Posted by: HAT | December 16, 2014

More Fear

relief image of a chassid in ecstatic posture

“This world is the lowest, and yet the loftiest of all,” for although people experience the fear of God, they can also, through fear, attain to love – according to a student of Rabbi Aaron of Zalman

Hi, Gang!

Speaking of “fear,” and its relationship to mystical experience, here’s a little nugget of vindication from the Hasidic world. According to Martin Buber, Rabbi Aaron of Karlan was

… a veritable fountain of the love of God and that whoever heard him pray was seized by the love for God. But the picture becomes complete only through the words the same zaddik [Shneur Zalman] said about Rabbi Aaron’s great fear of God after his death. His love was only the flowering of his fear, for only through great fear – this was Rabbi Aaron’s basic feeling – can one attain to great love. He who has not this fear does not love the great and terrible God himself, but only a small convenient idol. [1]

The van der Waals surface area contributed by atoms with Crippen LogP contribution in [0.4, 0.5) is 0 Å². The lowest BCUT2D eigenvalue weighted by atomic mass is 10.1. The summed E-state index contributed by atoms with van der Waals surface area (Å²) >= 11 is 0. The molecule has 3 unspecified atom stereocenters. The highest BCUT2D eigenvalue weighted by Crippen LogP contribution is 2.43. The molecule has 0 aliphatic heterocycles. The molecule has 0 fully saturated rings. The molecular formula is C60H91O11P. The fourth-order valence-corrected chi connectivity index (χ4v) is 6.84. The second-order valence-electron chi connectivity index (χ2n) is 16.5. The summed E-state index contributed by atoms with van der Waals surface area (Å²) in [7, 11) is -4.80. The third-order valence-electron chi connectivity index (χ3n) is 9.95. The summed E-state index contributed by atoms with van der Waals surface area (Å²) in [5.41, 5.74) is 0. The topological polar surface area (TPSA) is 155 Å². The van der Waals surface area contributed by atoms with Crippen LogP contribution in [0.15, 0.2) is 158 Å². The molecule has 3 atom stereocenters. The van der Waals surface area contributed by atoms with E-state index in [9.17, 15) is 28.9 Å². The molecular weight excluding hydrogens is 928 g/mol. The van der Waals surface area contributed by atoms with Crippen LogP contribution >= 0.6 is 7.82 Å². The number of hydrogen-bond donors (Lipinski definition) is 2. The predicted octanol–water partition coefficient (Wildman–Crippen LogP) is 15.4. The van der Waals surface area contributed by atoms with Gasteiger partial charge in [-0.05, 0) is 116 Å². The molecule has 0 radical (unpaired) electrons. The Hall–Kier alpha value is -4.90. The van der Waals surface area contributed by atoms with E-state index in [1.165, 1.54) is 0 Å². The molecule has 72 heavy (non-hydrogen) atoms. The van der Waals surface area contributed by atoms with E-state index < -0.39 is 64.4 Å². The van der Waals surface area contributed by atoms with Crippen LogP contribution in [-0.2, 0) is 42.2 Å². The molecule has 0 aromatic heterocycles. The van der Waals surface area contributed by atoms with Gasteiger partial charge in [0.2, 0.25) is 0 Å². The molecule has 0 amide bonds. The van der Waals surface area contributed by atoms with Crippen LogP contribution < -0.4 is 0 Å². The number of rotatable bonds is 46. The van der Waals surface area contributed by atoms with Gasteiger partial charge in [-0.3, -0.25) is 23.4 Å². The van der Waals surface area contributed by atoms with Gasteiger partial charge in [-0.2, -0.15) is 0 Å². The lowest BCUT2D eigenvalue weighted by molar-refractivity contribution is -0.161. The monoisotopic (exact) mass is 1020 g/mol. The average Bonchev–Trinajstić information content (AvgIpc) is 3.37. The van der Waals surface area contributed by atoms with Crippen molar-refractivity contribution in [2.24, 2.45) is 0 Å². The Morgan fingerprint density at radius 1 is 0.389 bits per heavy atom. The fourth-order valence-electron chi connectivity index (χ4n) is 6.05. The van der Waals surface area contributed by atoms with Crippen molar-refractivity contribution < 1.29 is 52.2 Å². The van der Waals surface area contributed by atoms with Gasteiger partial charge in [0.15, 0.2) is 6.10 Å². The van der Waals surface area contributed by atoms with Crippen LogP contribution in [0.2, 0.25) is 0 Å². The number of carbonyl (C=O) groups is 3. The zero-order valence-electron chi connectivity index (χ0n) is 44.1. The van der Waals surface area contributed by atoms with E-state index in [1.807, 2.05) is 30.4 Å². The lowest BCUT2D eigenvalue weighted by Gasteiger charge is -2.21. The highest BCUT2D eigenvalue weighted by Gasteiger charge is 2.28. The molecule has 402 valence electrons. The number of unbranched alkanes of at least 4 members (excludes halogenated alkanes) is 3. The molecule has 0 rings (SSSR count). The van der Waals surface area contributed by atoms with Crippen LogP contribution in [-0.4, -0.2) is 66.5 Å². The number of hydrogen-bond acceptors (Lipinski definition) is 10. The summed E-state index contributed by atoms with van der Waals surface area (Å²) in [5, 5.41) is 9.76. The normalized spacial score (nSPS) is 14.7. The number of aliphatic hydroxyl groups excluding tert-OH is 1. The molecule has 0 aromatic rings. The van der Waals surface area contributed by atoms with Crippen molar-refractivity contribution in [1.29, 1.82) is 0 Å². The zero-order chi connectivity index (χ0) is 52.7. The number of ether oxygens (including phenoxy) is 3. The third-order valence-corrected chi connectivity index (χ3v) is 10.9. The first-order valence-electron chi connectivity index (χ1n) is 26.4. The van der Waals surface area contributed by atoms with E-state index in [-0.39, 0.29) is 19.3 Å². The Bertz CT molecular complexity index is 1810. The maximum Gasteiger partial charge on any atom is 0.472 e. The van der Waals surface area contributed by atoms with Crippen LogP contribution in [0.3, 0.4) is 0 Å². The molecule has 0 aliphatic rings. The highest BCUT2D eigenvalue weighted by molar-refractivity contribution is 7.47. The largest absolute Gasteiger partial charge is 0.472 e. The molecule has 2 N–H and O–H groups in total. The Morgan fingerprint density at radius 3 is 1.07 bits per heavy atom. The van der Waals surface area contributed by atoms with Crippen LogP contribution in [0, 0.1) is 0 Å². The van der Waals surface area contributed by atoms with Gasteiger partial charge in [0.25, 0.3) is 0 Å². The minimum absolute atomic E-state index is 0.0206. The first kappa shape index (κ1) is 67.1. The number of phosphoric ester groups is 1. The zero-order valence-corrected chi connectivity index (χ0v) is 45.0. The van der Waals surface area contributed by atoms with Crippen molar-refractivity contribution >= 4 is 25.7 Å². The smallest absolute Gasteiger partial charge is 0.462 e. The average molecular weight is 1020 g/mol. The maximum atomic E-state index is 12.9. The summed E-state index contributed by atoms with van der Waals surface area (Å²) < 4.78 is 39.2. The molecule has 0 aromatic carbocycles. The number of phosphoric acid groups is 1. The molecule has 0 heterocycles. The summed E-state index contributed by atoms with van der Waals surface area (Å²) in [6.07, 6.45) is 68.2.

A small convenient idol could, it might need to be said, inspire the kind of “fear” that tries not to make mistakes or “do bad things” so as to avoid punishment. But not the kind of fear Rabbi Aaron seems to have had in mind, that arises in conjunction with wonder, radical otherness, appreciation of the implications of divine freedom … “O the depth of the riches and wisdom and knowledge of God” … that kind.

Martin Buber, Tales of the Hasidim, trans. Olga Marx (New York: Schocken Books, 1975) 47 Nook edition.


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